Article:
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911 caller: Hillsborough deputy killed in wrong-way crash saved my life

Sarah Geren said Hillsborough County sheriff’s Deputy John Kotfila pulled in front of her car at the last instant before Kotfila himself was struck and killed by a wrong-way driver on the Lee Roy Selmon Expressway early Saturday morning. “I feel like he was trying to be a human shield,” Geren said.
Sarah Geren said Hillsborough County sheriff’s Deputy John Kotfila pulled in front of her car at the last instant before Kotfila himself was struck and killed by a wrong-way driver on the Lee Roy Selmon Expressway early Saturday morning. “I feel like he was trying to be a human shield,” Geren said.
Published Mar. 15, 2016

TAMPA — Sarah Geren is convinced the deputy killed in a wrong-way crash Saturday on the Lee Roy Selmon Expressway sacrificed himself to save her life.

Hillsborough County sheriff's Deputy John Kotfila was driving behind Geren about 2:45 a.m. when he suddenly accelerated and pulled in front of her, putting himself in the path of a sport utility vehicle barreling down the expressway toward the two cars.

"I feel like he was trying to be a human shield," Geren, 42, said Monday outside the Sheriff's Fallen Heroes Memorial.

Geren watched the two collide, scattering dust and debris over the hood of her car. The impact was so great, the sound so loud, she was convinced no one could have survived. Hands shaking, she dialed 911.

"It was hard to understand first what exactly happened," Geren said. "Until he passed me, I wasn't even aware there was an officer behind me."

It all happened so fast, Geren recalled. She was driving home from Ybor City to Valrico, traveling a route she had driven countless times before. As she neared Falkenburg Road, she saw headlights approaching. At first, she figured her eyes were fooling her.

"Is that really a car driving on this side of the road?" she thought. "No, that couldn't be."

She started to panic, flashing her lights in attempts to warn the driver. But the car kept coming, seemingly moving faster and faster. She turned her wheel to the side and attempted to pull off the road. That's when Kotfila's cruiser sped past her.

"I feel certain in my heart that he knew exactly what was about to happen to me," Geren said, "and that he sacrificed himself instead."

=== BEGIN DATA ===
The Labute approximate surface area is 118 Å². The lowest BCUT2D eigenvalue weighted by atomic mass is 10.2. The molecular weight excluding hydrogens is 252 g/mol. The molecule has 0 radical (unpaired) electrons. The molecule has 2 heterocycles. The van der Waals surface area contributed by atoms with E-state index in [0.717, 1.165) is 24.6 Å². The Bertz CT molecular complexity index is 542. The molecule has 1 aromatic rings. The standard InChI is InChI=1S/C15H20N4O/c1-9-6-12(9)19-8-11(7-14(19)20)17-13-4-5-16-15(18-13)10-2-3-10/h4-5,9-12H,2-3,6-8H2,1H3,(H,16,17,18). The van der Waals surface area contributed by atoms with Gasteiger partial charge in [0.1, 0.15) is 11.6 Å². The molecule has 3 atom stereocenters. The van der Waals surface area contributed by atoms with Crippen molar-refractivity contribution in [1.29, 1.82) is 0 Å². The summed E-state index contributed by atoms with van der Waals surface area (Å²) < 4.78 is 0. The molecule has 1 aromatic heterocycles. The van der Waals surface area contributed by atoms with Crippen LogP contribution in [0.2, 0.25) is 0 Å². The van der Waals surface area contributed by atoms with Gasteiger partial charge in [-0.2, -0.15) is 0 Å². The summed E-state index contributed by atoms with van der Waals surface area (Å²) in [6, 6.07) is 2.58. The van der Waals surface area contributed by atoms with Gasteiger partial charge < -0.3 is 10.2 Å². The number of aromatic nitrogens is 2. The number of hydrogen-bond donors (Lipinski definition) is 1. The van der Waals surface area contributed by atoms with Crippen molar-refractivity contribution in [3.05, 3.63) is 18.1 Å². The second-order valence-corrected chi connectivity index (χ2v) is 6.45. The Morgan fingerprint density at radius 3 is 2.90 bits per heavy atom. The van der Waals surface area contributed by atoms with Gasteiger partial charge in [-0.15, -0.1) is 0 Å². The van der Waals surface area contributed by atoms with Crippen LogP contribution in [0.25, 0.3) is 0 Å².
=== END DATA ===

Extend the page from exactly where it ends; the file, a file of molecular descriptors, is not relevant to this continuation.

The SUV's driver, Erik Thomas McBeth, 31, of Hudson, died at the scene, which was just west of Interstate 75. Kotfila, 30, died at Tampa General Hospital.

Hillsborough deputies took time Monday to share memories of Kotfila, 30, a positive, high-energy colleague with a contagious smile whom they thought of as a little brother.

"I want the people to know he did his job and he did his job with pride," Sgt. Jeff Massaro said about the deputy lovingly known "Little John." "John made us better. He made this program better. He makes this Sheriff's Office better. He's going to be missed."

His co-workers fluctuated between laughter and tears as they remembered the man whom they admired as a law enforcement officer, but also loved to tease. Kotfila always took it in stride, a smile on his face. Even when Detective Danielle Spencer put a "Baby on Board" sticker on his car — a friendly jab at Kotfila's tendency to drink a couple of gallons of milk in just a few days.

"He had a very infectious smile and a great personality," Spencer said. "When he finally realized it, he was just laughing at us, shaking his head and smiling."

Kotfila worked evening shifts, 3 p.m. to 3 a.m. He specialized in traffic crash investigations and was preparing to take leave to attend accident investigation training, his father, John Kotfila Sr., said.

Traffic homicide investigators believe McBeth might have driven up the Brandon express ramp, where the expressway ends at Town Center Boulevard, said Hillsborough sheriff's spokesman Larry McKinnon.

The reversible express lanes have several iron gates blocking the north side of the intersection at night. A metal sign warning "Do Not Enter" and a pair of flashing yellow lights are meant to deter drivers from entering at the wrong point.

Investigators are still awaiting the results of a toxicology report to determine if alcohol was a factor in the crash.

McBeth worked as a branch banker for BB&T and lived in Hudson with an Australian shepherd named Ruger. He had no criminal record in Florida, records show.

The fatal crash came exactly one month after a collision on Interstate 275 near downtown Tampa killed two men, both fathers and Air Force veterans.

A 2014 Tampa Bay Times review of Florida Highway Patrol crash data showed that wrong-way crashes are surprisingly common and that drunken driving is often a factor. That year, a spate of horrific wrong-way crashes on highways in the area killed 16 people and drew national headlines.

On Tuesday, Hillsborough deputies stopped a wrong-way driver on U.S. 301 after the driver's truck hit a patrol car. No one was injured in that incident.

A couple of days after the crash, Geren is still in shock over what happened. Not only over the fact that she is still alive, but that someone could act so selflessly, giving their life to save another.

"I was a random person on a random road on a random time," Geren said. "I didn't know him. And I love him for saving me."

Contact Caitlin Johnston at cjohnston@tampabay.com or (813) 226-3401. Follow @cljohnst.